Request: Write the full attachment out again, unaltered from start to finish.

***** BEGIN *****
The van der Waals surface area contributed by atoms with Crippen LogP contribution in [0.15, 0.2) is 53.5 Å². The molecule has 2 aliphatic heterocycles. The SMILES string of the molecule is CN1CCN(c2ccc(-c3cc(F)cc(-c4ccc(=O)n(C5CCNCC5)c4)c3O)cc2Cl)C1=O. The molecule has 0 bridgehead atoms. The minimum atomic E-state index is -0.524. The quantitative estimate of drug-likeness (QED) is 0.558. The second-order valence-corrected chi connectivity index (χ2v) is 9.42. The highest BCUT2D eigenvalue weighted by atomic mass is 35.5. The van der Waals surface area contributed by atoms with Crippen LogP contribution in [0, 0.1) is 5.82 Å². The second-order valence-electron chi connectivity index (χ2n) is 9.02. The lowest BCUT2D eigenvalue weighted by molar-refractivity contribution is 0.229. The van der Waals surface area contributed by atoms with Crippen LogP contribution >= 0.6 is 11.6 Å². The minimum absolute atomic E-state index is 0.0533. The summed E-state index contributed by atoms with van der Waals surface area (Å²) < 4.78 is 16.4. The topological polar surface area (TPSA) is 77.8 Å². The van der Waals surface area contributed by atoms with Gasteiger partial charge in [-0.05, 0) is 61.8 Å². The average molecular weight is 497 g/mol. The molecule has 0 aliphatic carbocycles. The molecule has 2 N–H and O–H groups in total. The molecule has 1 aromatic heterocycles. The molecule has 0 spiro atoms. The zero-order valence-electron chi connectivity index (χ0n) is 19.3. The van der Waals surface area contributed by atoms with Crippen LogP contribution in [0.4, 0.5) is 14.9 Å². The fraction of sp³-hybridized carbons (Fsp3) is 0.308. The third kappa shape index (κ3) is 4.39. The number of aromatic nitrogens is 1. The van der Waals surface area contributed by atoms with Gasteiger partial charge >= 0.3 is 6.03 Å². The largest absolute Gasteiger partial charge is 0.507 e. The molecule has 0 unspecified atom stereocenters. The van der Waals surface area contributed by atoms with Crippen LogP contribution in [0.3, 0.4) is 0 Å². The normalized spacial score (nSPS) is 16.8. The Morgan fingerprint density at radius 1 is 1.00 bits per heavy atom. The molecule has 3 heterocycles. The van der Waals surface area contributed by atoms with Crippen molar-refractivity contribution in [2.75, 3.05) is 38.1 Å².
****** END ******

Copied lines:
The van der Waals surface area contributed by atoms with Crippen LogP contribution in [0.15, 0.2) is 53.5 Å². The molecule has 2 aliphatic heterocycles. The SMILES string of the molecule is CN1CCN(c2ccc(-c3cc(F)cc(-c4ccc(=O)n(C5CCNCC5)c4)c3O)cc2Cl)C1=O. The molecule has 0 bridgehead atoms. The minimum atomic E-state index is -0.524. The quantitative estimate of drug-likeness (QED) is 0.558. The second-order valence-corrected chi connectivity index (χ2v) is 9.42. The highest BCUT2D eigenvalue weighted by atomic mass is 35.5. The van der Waals surface area contributed by atoms with Crippen LogP contribution in [0, 0.1) is 5.82 Å². The second-order valence-electron chi connectivity index (χ2n) is 9.02. The lowest BCUT2D eigenvalue weighted by molar-refractivity contribution is 0.229. The van der Waals surface area contributed by atoms with Crippen LogP contribution >= 0.6 is 11.6 Å². The minimum absolute atomic E-state index is 0.0533. The summed E-state index contributed by atoms with van der Waals surface area (Å²) < 4.78 is 16.4. The topological polar surface area (TPSA) is 77.8 Å². The van der Waals surface area contributed by atoms with Gasteiger partial charge in [-0.05, 0) is 61.8 Å². The average molecular weight is 497 g/mol. The molecule has 0 aliphatic carbocycles. The molecule has 2 N–H and O–H groups in total. The molecule has 1 aromatic heterocycles. The molecule has 0 spiro atoms. The zero-order valence-electron chi connectivity index (χ0n) is 19.3. The van der Waals surface area contributed by atoms with Crippen LogP contribution in [0.4, 0.5) is 14.9 Å². The fraction of sp³-hybridized carbons (Fsp3) is 0.308. The third kappa shape index (κ3) is 4.39. The number of aromatic nitrogens is 1. The van der Waals surface area contributed by atoms with Gasteiger partial charge >= 0.3 is 6.03 Å². The largest absolute Gasteiger partial charge is 0.507 e. The molecule has 0 unspecified atom stereocenters. The van der Waals surface area contributed by atoms with Crippen LogP contribution in [0.3, 0.4) is 0 Å². The normalized spacial score (nSPS) is 16.8. The Morgan fingerprint density at radius 1 is 1.00 bits per heavy atom. The molecule has 3 heterocycles. The van der Waals surface area contributed by atoms with Crippen molar-refractivity contribution in [2.75, 3.05) is 38.1 Å².